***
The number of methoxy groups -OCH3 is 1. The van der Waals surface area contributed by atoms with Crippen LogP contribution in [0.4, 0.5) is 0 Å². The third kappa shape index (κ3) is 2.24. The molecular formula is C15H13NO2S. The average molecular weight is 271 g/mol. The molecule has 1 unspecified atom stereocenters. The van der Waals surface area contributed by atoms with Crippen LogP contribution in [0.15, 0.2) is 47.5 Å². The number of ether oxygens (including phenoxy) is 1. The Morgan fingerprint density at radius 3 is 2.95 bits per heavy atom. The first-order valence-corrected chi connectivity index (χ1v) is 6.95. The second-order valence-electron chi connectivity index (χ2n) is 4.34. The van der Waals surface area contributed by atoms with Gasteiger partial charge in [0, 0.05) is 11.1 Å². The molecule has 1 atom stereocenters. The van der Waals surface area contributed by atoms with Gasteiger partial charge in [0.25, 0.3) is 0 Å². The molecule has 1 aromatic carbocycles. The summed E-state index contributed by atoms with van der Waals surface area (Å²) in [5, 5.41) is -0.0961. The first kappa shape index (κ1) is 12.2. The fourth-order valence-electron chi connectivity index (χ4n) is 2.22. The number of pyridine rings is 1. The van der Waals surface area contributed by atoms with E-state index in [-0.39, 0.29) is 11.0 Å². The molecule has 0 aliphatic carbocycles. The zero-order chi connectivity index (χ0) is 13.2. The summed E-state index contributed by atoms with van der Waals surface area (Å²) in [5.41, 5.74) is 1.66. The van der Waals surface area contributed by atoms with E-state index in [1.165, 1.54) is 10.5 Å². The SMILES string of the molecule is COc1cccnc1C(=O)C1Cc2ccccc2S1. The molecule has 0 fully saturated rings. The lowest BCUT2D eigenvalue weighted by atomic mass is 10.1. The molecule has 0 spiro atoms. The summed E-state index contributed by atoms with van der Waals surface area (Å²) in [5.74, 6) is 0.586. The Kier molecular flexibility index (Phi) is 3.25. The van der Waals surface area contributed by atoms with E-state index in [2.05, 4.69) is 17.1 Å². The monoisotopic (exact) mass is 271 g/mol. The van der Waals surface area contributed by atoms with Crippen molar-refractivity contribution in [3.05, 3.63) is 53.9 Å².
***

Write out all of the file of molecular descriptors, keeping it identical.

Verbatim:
The number of methoxy groups -OCH3 is 1. The van der Waals surface area contributed by atoms with Crippen LogP contribution in [0.4, 0.5) is 0 Å². The third kappa shape index (κ3) is 2.24. The molecular formula is C15H13NO2S. The average molecular weight is 271 g/mol. The molecule has 1 unspecified atom stereocenters. The van der Waals surface area contributed by atoms with Crippen LogP contribution in [0.15, 0.2) is 47.5 Å². The number of ether oxygens (including phenoxy) is 1. The Morgan fingerprint density at radius 3 is 2.95 bits per heavy atom. The first-order valence-corrected chi connectivity index (χ1v) is 6.95. The second-order valence-electron chi connectivity index (χ2n) is 4.34. The van der Waals surface area contributed by atoms with Gasteiger partial charge in [0, 0.05) is 11.1 Å². The molecule has 1 atom stereocenters. The van der Waals surface area contributed by atoms with Gasteiger partial charge in [0.25, 0.3) is 0 Å². The molecule has 1 aromatic carbocycles. The summed E-state index contributed by atoms with van der Waals surface area (Å²) in [5, 5.41) is -0.0961. The first kappa shape index (κ1) is 12.2. The fourth-order valence-electron chi connectivity index (χ4n) is 2.22. The number of pyridine rings is 1. The van der Waals surface area contributed by atoms with E-state index in [-0.39, 0.29) is 11.0 Å². The molecule has 0 aliphatic carbocycles. The zero-order chi connectivity index (χ0) is 13.2. The summed E-state index contributed by atoms with van der Waals surface area (Å²) in [5.41, 5.74) is 1.66. The van der Waals surface area contributed by atoms with E-state index in [1.165, 1.54) is 10.5 Å². The SMILES string of the molecule is COc1cccnc1C(=O)C1Cc2ccccc2S1. The molecule has 0 fully saturated rings. The lowest BCUT2D eigenvalue weighted by atomic mass is 10.1. The molecule has 0 spiro atoms. The summed E-state index contributed by atoms with van der Waals surface area (Å²) in [5.74, 6) is 0.586. The Kier molecular flexibility index (Phi) is 3.25. The van der Waals surface area contributed by atoms with E-state index in [2.05, 4.69) is 17.1 Å². The monoisotopic (exact) mass is 271 g/mol. The van der Waals surface area contributed by atoms with Crippen molar-refractivity contribution in [3.05, 3.63) is 53.9 Å².